Today, recurring revenues make up nearly 100% of revenues, net retention rates are consistently above 100%, and gross margins are astronomically high. Of course, because the company's financial results are now highly predictable, the Autodesk business commands a premium valuation in the public market.
There a millions of users who use Autodesk today without paying. Autodesk believes they can convert a large amount of users in a group of about 7 million individuals that have been using the newest versions of the software (last 5 years) and have more than 4 active sessions on the product in the last 90 days. Additionally, Autodesk offers a free one-year educational access to Autodesk products for students and educators. This is a great opportunity as there is a much higher chance these users will convert to paying subscriptions through work when they finish school and are more familiar with the product. Mastery takes time and Autodesk is willing to give students the opportunity to learn. The conversion of these groups to Autodesk's SaaS offering would provide tons of revenue for years to come.
Fusion360 is an application encompassing the likes of AutoCAD and Inventor in one piece of software, and it is gaining traction quickly. This was an unconventional release as the application took inspiration from a variety of pre-existing Autodesk applications mashed into one. The application has the capability to design and simulate 3D models based out of 2D drawings. It is a powerful tool for those in manufacturing and product design. Increasing numbers of individuals are switching to Fusion360 because of its efficiency compared using Investor and AutoCAD separately. Today, Fusion360 has almost 650,000 monthly active users (and counting). We believe the versatility of the platform and its demand in the market along with the well-known network effects inherent in Autodesk's ecosystem will help scale this product.
Autodesk operates in the growing AEC industries, but also appeals to other use cases — product design, manufacturing, digital media, and entertainment. Each of these industries are crucial to the world's advancement while also undergoing heavy digitization, half due to COVID and half because of trends that were already in place. We see the following main opportunities:
The convergence of design and manufacturing by shifting to cloud solutions provides the opportunity for automation, process digitization, smart products and supply chain optimization. Autodesk SVP, Scott Reese, believes the convergence of design and manufacturing is a $33 billion total addressable market for the business by 2025.
In today's day and age, CAD products are needed in order to plan out and design infrastructure projects. Autodesk offers customers a basket of applications to get the job done, including Revit, Inventor, and AutoCAD. These applications all serve unique purposes but can come together seamlessly to complete one major project. Autodesk capitalizes on this opportunity to cross-sell its products to help organizations get work done.
Autodesk users have been using CAD software for decades. But now, Autodesk is now heavily marketing the Construction Cloud. This cloud has four separate applications: (1) Design (2) Plan (3) Build (4) Operate. Autodesk Construction Cloud is split into four different applications: Design, Plan, Build, and Operate. The Construction Cloud is a one-stop-shop for project managers, creating a seamless integration between the aforementioned four applications found within the software. We think adoption of this new cloud-based software will continue to rise.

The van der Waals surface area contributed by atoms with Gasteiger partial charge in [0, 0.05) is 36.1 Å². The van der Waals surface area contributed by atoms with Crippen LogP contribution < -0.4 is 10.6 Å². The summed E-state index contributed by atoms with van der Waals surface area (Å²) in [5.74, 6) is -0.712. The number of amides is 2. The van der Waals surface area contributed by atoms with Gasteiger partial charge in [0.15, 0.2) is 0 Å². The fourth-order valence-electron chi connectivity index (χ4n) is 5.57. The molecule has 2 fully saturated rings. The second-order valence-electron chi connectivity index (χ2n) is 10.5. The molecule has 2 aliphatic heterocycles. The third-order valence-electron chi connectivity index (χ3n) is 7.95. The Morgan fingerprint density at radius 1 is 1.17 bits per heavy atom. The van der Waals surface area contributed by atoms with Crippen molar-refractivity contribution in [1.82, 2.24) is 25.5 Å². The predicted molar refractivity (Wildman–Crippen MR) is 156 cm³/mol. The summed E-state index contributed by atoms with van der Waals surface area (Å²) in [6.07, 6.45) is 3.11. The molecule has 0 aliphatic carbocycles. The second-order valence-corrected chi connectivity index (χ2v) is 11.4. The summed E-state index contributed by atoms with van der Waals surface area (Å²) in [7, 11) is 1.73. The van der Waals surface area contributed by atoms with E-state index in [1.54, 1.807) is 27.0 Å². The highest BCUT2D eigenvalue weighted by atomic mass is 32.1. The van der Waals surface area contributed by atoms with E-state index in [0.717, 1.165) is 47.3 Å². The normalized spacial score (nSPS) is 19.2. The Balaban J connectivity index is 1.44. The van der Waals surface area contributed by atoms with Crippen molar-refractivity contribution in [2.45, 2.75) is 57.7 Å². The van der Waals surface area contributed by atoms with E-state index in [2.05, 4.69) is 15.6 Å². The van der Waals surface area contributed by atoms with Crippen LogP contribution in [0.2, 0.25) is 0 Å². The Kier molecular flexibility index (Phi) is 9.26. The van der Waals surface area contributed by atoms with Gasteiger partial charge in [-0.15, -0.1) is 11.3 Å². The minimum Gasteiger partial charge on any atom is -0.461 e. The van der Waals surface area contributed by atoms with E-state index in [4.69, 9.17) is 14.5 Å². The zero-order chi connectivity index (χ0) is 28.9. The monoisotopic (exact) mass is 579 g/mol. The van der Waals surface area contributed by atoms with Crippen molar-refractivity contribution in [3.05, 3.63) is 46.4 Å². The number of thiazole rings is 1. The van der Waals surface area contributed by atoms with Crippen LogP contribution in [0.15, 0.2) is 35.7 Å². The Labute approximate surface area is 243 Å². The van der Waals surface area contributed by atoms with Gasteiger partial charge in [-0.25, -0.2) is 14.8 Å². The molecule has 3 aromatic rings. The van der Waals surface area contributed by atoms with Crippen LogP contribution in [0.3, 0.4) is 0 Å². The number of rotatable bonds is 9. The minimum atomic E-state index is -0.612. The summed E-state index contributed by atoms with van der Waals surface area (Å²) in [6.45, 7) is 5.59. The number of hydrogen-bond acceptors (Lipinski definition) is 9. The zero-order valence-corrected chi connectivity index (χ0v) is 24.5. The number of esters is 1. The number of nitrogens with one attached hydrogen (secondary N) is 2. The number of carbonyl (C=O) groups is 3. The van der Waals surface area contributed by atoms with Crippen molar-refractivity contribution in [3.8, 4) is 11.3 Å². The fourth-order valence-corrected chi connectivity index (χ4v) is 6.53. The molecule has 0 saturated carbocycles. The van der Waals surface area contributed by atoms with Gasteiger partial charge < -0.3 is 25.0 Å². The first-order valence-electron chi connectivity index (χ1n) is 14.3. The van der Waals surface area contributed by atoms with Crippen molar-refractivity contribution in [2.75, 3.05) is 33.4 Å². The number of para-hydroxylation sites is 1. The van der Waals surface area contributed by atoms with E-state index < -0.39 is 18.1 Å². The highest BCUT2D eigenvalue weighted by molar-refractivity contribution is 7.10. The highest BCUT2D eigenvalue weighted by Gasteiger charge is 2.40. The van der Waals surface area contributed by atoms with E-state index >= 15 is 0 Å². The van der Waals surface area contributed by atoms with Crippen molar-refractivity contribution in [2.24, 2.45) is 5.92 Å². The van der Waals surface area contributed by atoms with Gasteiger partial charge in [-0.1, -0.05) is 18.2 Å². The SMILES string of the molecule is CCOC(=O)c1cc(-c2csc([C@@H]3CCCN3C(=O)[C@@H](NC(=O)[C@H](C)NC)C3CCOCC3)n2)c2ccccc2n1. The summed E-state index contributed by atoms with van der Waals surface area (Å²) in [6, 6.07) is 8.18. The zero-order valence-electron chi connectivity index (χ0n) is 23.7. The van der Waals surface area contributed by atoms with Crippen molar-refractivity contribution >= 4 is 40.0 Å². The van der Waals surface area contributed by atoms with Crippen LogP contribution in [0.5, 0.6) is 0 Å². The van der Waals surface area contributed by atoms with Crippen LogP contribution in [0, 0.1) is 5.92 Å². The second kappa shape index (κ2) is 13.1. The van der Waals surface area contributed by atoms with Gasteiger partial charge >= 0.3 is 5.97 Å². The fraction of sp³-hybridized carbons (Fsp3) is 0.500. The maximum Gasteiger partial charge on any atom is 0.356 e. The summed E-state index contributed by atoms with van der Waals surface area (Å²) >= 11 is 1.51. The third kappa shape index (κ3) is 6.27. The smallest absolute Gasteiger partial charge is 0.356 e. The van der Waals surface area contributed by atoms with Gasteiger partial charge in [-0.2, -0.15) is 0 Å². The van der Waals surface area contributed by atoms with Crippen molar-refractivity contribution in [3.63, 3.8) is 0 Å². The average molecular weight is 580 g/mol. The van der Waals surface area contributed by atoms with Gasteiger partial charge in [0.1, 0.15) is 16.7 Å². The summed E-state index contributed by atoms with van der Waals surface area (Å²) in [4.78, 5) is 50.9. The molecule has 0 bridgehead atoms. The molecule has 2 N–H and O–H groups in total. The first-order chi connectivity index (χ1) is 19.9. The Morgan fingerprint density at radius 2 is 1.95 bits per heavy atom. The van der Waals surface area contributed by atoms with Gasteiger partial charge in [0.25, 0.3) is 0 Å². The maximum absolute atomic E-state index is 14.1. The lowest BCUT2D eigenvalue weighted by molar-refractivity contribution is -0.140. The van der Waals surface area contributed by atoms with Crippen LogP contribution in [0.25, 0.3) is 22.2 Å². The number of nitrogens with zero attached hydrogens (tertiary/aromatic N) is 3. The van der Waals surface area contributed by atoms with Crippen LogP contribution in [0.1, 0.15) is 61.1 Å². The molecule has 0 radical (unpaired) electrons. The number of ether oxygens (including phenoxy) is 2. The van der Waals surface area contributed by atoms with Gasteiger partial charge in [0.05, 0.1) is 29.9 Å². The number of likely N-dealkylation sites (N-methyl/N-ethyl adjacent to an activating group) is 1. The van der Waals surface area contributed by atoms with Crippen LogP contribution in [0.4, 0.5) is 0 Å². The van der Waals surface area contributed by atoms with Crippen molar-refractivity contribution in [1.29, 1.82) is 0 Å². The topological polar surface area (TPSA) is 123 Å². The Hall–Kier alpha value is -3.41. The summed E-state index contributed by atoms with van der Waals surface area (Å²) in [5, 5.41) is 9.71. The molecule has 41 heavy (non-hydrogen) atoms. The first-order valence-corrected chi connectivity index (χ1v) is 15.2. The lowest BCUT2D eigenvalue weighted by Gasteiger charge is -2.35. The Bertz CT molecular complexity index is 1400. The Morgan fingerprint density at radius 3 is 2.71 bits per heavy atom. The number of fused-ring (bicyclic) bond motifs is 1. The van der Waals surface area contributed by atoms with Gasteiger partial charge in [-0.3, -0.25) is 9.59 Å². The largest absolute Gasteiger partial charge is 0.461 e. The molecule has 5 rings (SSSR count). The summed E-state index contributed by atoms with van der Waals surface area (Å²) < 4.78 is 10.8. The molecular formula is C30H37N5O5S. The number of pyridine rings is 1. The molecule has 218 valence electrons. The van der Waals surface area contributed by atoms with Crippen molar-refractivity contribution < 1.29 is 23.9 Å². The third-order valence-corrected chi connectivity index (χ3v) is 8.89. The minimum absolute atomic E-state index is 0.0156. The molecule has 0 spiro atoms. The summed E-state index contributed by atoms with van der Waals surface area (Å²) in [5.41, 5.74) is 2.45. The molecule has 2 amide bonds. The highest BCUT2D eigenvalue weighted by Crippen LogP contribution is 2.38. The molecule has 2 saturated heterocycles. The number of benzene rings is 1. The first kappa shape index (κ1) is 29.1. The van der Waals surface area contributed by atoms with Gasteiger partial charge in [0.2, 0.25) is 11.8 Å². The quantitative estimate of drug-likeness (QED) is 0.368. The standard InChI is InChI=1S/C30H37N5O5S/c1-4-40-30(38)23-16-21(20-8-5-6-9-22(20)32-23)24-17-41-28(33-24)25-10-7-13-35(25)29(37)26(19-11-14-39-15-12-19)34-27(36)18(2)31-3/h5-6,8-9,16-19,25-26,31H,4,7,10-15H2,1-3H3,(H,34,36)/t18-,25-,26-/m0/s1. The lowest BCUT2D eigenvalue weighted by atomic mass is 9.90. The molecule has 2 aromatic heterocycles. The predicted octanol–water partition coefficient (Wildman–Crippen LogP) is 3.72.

Autodesk's current successes in manufacturing can be attributed to the "core" design products. Going forward, Autodesk is looking to converge Design and Make by focusing on generative design and intelligent automation. Once converged and automation capabilities are set up, there is a potential $14 billion opportunity for Autodesk to spearhead.
Autodesk is notorious for "paying" out a ton of stock-based compensation ("SBC"). Per GAAP accounting rules, however, stock-based compensation is not considered a cash expense, and, therefore, is excluded from the free cash flow calculation.
We believe this is incorrect for two reasons:
SBC is usually paid in lieu of cash. In other words, if SBC was not paid, Autodesk's employees would ask for cash compensation in its place. Theoretically, then, SBC is a "real expenses" despite not being a cash expense that should be included in free cash flow (i.e., not added back to net income in the calculation of free cash flow).
Autodesk buys back a lot of stock not to return capital to shareholders, but to offset dilution from the SBC. This proves the cash expense nature of the SBC, and further backs our point that SBC should not be added back.
Although widely known by many, it is important to make projections of Autodesk's free cash flow with the large amount of SBC in mind. Adjusted EPS and free cash flow figures presented in Autodesk's investor relations material may not be fully accurate of the leftover cash attributable to equity holders (i.e., shareholders).
The add-back of SBC that occurs also makes valuation multiples look better than they truly are.
What is fortunately an opportunity is also, in many ways, a large risk to Autodesk.
Autodesk is banking on converting many of these users to paid users in order to drive revenue growth over the next several years.
In the Credit Suisse 25th Annual Technology Conference, Autodesk CEO, Andrew Anagnost, stated "and remember, we're constantly creating new pirates. So as we capture new ones, we're constantly creating other ones. All right, so I think the opportunity is paying off the way we expected. But again, as I always say, don't look for us to try to pull that forward. We never pull the non-compliant lever in any quarter because we're just letting it kind of steady drumbeat up.".
So, just because some non-compliant users have been converted to the paid SaaS version does not mean new pirates are being made. The statement above does not provide us with loads of confidence that management will be able to slow down pirating if it were to get worse, or if pricing gets to an unsatisfactory point that drives users to pirated versions.
If pirating gets worse and the non-compliant user count remains high, Autodesk may not realize the revenue growth it was looking for.